The intense heatwave in Spain at the moment, with temperatures over 40C in many places, has led experts to issue warnings of the dangers and how to cope with this type of weather.
Those at risk need to be especially careful, such as elderly people, children and anyone with chronic illness, as well as people whose jobs involve physical work outdoors. Here is their advice.
The body loses water through perspiring to reduce its temperature, so we need to compensate by drinking more, even if we’re not thirsty. We should also avoid drinks with caffeine, fizzy drinks, sweetened juices and alcohol because they have a dehydrating effect. Many elderly people never feel thirsty, so make a point of offering them water regularly.
Vegetables and fruits help to regulate the temperature, so this is an ideal time of year for salads and gazpacho. However, big meals and fatty foods should be avoided because digesting them raises the body temperature.
Avoid going out at the hottest times of day, at least between midday and 5pm. Cool the rooms of the house at night, and close the windows and blinds during the day when it is hot. Unplug any electric appliances that aren’t in use.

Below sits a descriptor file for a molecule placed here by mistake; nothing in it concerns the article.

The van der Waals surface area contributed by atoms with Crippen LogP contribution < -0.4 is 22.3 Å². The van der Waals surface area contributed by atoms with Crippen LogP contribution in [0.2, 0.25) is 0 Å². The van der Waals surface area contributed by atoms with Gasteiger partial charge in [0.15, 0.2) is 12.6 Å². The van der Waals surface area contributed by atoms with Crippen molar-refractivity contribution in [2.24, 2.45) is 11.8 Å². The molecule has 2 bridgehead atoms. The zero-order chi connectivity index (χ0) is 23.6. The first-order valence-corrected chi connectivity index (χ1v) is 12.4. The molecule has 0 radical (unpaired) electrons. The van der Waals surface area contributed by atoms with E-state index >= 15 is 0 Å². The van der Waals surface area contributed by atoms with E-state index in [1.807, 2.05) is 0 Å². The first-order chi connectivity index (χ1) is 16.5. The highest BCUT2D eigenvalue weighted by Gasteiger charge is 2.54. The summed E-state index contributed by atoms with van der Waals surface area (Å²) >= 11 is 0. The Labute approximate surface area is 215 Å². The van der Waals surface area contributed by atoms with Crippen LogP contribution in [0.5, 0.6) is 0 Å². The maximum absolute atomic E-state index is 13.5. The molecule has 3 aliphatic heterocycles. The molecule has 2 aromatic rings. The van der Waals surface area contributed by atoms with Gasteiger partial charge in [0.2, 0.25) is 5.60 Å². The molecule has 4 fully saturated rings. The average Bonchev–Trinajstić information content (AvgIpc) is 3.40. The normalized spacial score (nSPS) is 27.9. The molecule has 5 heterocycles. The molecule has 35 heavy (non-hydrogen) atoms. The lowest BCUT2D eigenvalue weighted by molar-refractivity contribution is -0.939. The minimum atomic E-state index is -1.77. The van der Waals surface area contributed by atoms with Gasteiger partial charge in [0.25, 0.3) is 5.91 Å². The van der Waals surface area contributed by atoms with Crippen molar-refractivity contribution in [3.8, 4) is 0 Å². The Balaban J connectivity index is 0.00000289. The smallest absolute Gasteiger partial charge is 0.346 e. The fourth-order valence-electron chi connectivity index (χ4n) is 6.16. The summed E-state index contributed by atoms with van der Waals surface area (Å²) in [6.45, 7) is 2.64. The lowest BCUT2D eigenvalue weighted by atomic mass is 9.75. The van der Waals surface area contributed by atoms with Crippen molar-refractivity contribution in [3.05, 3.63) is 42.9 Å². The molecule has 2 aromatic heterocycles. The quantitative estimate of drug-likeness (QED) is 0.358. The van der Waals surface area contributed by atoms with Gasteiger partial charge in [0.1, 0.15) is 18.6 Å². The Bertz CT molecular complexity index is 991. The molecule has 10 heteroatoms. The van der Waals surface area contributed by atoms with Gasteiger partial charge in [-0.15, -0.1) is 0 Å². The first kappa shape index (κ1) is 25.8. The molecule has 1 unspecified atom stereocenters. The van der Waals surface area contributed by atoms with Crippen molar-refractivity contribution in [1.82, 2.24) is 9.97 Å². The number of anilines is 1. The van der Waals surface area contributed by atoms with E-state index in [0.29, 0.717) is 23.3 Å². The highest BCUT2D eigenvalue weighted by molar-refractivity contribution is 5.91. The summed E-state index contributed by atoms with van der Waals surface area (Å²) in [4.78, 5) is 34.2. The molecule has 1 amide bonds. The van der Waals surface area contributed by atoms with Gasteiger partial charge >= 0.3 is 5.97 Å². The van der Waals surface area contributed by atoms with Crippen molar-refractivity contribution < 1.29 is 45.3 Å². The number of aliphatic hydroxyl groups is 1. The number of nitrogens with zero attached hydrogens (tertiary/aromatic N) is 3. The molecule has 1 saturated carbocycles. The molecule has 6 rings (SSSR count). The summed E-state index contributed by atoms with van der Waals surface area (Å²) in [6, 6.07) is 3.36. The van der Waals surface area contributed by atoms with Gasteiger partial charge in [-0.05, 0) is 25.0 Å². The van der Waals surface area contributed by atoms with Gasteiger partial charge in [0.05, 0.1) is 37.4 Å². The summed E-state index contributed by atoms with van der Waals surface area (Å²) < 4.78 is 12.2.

Lightweight, pale-coloured clothes are best, with a hat or cap and sunglasses outside. Also, doctors say we should take as little exercise as possible when it is hot.
A heatstroke is when several organs fail due to an increase in body temperature. If this reaches 40C for a continued amount of time, there is a risk of not being able to reduce it. Perspiration, which normally helps to regulate body temperature, doesn’t occur in this situation.
Symptoms of heatstroke include dizziness, a redness to the skin and a drop in blood pressure, so someone suffering from it may faint. In addition to a headache and dizziness, heatstroke can cause confusion, disorientation, difficulty speaking, thirst, nausea, cramps, a fast pulse and even a loss of consciousness. In the case of children, especially very young ones, they may be listless or even seem to be asleep
A rapid response is essential. Lie the person somewhere cool with their legs raised, and use wet cloths to dampen them down or put them in the bath. You can also place bags of ice or something out of the freezer near their neck or under their arm. As long as they are fully conscious, give them water to drink, but not otherwise as they could choke. The water can be cool but not too cold, to avoid stomach cramps. And, if someone has severe symptoms of heatstroke, call the emergency services on 112 in Spain.